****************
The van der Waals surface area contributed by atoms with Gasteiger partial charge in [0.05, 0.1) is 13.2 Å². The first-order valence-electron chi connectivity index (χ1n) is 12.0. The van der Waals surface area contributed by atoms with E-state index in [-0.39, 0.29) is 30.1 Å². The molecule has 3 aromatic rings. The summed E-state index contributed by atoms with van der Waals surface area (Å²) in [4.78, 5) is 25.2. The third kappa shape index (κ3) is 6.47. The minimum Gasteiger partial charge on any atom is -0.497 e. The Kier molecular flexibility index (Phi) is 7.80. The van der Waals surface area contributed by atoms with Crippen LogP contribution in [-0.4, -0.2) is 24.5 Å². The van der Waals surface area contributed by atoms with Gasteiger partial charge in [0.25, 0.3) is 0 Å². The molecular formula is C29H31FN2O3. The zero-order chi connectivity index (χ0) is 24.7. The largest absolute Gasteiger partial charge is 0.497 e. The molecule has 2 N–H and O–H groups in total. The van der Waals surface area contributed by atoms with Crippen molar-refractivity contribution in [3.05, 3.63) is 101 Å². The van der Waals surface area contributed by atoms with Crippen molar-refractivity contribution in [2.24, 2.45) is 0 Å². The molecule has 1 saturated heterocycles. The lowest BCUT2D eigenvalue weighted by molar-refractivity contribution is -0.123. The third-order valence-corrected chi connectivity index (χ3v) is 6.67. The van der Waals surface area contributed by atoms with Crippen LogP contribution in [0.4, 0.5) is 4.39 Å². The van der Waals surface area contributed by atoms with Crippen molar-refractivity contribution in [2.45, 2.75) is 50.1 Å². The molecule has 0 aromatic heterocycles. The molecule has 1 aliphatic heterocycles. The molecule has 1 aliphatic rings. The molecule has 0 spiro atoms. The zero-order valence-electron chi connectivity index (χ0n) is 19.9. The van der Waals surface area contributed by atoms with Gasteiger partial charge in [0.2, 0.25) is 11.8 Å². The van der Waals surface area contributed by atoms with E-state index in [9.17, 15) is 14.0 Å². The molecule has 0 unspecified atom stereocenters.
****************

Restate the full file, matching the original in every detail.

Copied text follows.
The van der Waals surface area contributed by atoms with Gasteiger partial charge in [0.05, 0.1) is 13.2 Å². The first-order valence-electron chi connectivity index (χ1n) is 12.0. The van der Waals surface area contributed by atoms with E-state index in [-0.39, 0.29) is 30.1 Å². The molecule has 3 aromatic rings. The summed E-state index contributed by atoms with van der Waals surface area (Å²) in [4.78, 5) is 25.2. The third kappa shape index (κ3) is 6.47. The minimum Gasteiger partial charge on any atom is -0.497 e. The Kier molecular flexibility index (Phi) is 7.80. The van der Waals surface area contributed by atoms with Crippen LogP contribution in [-0.4, -0.2) is 24.5 Å². The van der Waals surface area contributed by atoms with Gasteiger partial charge in [0.25, 0.3) is 0 Å². The molecular formula is C29H31FN2O3. The zero-order chi connectivity index (χ0) is 24.7. The largest absolute Gasteiger partial charge is 0.497 e. The molecule has 2 N–H and O–H groups in total. The van der Waals surface area contributed by atoms with Crippen molar-refractivity contribution in [3.05, 3.63) is 101 Å². The van der Waals surface area contributed by atoms with Crippen molar-refractivity contribution in [2.24, 2.45) is 0 Å². The molecule has 1 saturated heterocycles. The lowest BCUT2D eigenvalue weighted by molar-refractivity contribution is -0.123. The third-order valence-corrected chi connectivity index (χ3v) is 6.67. The van der Waals surface area contributed by atoms with Crippen LogP contribution in [0.4, 0.5) is 4.39 Å². The van der Waals surface area contributed by atoms with Crippen molar-refractivity contribution in [2.45, 2.75) is 50.1 Å². The molecule has 0 aromatic heterocycles. The molecule has 1 aliphatic heterocycles. The molecule has 1 aliphatic rings. The molecule has 0 spiro atoms. The zero-order valence-electron chi connectivity index (χ0n) is 19.9. The van der Waals surface area contributed by atoms with Gasteiger partial charge in [0.2, 0.25) is 11.8 Å². The van der Waals surface area contributed by atoms with E-state index in [9.17, 15) is 14.0 Å². The molecule has 0 unspecified atom stereocenters.